Will you please answer the question. "Why is it important to show the Bible is right?" I am genuinely curious. You cannot say, "To find the truth" - What truth? The truth that the Bible is right? If so, all you are saying is,

"It is important to show the Bible is right to show the Bible is right."

I will donate $10 to Benny Hinn if you can tell me what, "The journey to find it is individual." means. If you think we all have our own truth, you can't speak English! We all have a mixture of truth and opinion.

Truth is definitions. 2+2 = 4. Maths and science deals in truths. If we do not know the truth, we say  so - we do not make it up on the hoof.

An opinion is, "There's a big man in the sky who watches everything you do and unless you behave like a Bronze Age Peasant, you will be cast in a fiery pit for ever and ever, amen." (Actually, that is a shitty opinion but some people have that opinion.)

This is really dangerous ->. "its important to present the various and diverging world views, and let people make up their own mind."

You probably are not allowed to breed, so you will not have children. However, I have to tell you that children need to be given accurate information.

If you tell a child:
Eat those berries and they will kill you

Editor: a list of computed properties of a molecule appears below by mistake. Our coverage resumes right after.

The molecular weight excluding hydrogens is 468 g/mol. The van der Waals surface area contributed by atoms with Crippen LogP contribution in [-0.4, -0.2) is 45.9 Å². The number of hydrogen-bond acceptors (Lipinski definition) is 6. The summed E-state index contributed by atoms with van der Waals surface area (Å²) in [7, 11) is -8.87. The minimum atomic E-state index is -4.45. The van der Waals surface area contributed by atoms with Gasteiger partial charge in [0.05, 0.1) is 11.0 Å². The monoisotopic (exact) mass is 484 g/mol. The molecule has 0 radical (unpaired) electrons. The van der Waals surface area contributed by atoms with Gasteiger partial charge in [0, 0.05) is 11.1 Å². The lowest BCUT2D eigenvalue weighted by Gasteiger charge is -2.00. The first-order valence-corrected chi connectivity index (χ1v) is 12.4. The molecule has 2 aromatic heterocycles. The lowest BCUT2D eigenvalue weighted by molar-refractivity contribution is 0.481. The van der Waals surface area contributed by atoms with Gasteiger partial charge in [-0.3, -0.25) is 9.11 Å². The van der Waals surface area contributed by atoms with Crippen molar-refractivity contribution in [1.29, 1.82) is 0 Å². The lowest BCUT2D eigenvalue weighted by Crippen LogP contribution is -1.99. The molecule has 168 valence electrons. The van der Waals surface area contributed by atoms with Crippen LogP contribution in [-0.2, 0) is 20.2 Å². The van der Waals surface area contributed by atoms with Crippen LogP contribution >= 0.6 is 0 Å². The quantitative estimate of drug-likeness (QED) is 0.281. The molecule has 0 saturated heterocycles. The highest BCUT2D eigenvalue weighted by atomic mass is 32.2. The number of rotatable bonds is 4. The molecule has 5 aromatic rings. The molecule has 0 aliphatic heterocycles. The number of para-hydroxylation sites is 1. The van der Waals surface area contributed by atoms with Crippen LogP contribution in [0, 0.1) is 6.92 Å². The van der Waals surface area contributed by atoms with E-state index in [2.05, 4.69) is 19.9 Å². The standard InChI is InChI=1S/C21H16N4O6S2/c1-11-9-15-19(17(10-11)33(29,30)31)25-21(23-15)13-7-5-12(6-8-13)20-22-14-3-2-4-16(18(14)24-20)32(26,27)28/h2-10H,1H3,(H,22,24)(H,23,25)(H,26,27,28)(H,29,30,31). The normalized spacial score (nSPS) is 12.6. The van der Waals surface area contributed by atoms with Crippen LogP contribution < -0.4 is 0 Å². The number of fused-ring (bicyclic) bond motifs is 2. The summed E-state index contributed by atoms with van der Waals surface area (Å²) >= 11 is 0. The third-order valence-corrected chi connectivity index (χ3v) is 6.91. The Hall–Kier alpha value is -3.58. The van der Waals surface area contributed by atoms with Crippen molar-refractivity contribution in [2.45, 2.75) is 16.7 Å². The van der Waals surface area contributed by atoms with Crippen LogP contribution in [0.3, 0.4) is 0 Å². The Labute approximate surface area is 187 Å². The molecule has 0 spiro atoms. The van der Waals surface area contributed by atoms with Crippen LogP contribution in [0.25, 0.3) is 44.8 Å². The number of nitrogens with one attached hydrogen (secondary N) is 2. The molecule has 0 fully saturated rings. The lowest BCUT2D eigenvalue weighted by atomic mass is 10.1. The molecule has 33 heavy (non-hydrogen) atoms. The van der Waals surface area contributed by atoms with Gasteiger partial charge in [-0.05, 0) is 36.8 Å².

Eat those berries and see how good they taste
Eat those berries before they are dark blue and you will not like them

and add, "I'd like you to make your mind up about that." I'd say you're a useless parent.

Small children think adults are always right, you keep telling them there is an invisible deity and you back it up with constant stories, prayers, visits to church, visits to Christian retreats, etc. AND if you tell them the utter garbage you told us about evolution... Has a child a chance to "think for himself."?

HOW CAN THEY MAKE UP THEIR MIND? A child's experience is small. They trust you! You have betrayed them. You have lied to them and deceived them, you have taught them things that are wrong.

Godexists,

Every time you see a child, you will think of this and you will think of your duty to be as honest as possible with that child. You will not inculcate him with mumbo-jumbo. You will think that you have to keep them away from idiots and stupidity, you will want them to become a rounded citizen who knows how to think for themselves and what is superstition and what is real.